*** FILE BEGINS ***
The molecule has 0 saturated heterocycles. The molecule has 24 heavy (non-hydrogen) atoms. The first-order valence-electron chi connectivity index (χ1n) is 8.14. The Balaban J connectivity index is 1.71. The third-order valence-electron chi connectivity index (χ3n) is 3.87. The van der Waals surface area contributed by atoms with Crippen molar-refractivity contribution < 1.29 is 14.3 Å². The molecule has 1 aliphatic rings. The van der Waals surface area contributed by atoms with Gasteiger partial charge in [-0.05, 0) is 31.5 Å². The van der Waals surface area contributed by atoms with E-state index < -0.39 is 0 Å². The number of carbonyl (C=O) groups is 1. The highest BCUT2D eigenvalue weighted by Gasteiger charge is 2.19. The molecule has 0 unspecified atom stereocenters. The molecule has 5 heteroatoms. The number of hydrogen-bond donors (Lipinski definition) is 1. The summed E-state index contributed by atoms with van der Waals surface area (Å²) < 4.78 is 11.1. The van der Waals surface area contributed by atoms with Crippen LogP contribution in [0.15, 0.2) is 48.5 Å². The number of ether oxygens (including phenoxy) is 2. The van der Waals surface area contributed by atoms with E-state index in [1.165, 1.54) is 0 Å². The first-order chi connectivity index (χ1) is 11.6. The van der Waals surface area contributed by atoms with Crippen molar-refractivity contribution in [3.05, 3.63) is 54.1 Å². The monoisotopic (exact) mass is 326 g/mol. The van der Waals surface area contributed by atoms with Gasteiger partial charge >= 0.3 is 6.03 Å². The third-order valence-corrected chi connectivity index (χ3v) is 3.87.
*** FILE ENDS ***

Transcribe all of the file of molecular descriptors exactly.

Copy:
The molecule has 0 saturated heterocycles. The molecule has 24 heavy (non-hydrogen) atoms. The first-order valence-electron chi connectivity index (χ1n) is 8.14. The Balaban J connectivity index is 1.71. The third-order valence-electron chi connectivity index (χ3n) is 3.87. The van der Waals surface area contributed by atoms with Crippen molar-refractivity contribution < 1.29 is 14.3 Å². The molecule has 1 aliphatic rings. The van der Waals surface area contributed by atoms with Gasteiger partial charge in [-0.05, 0) is 31.5 Å². The van der Waals surface area contributed by atoms with E-state index < -0.39 is 0 Å². The number of carbonyl (C=O) groups is 1. The highest BCUT2D eigenvalue weighted by Gasteiger charge is 2.19. The molecule has 0 unspecified atom stereocenters. The molecule has 5 heteroatoms. The number of hydrogen-bond donors (Lipinski definition) is 1. The summed E-state index contributed by atoms with van der Waals surface area (Å²) < 4.78 is 11.1. The van der Waals surface area contributed by atoms with Crippen LogP contribution in [0.15, 0.2) is 48.5 Å². The number of ether oxygens (including phenoxy) is 2. The van der Waals surface area contributed by atoms with E-state index in [1.165, 1.54) is 0 Å². The first-order chi connectivity index (χ1) is 11.6. The van der Waals surface area contributed by atoms with Crippen molar-refractivity contribution in [3.05, 3.63) is 54.1 Å². The monoisotopic (exact) mass is 326 g/mol. The van der Waals surface area contributed by atoms with Gasteiger partial charge >= 0.3 is 6.03 Å². The third-order valence-corrected chi connectivity index (χ3v) is 3.87.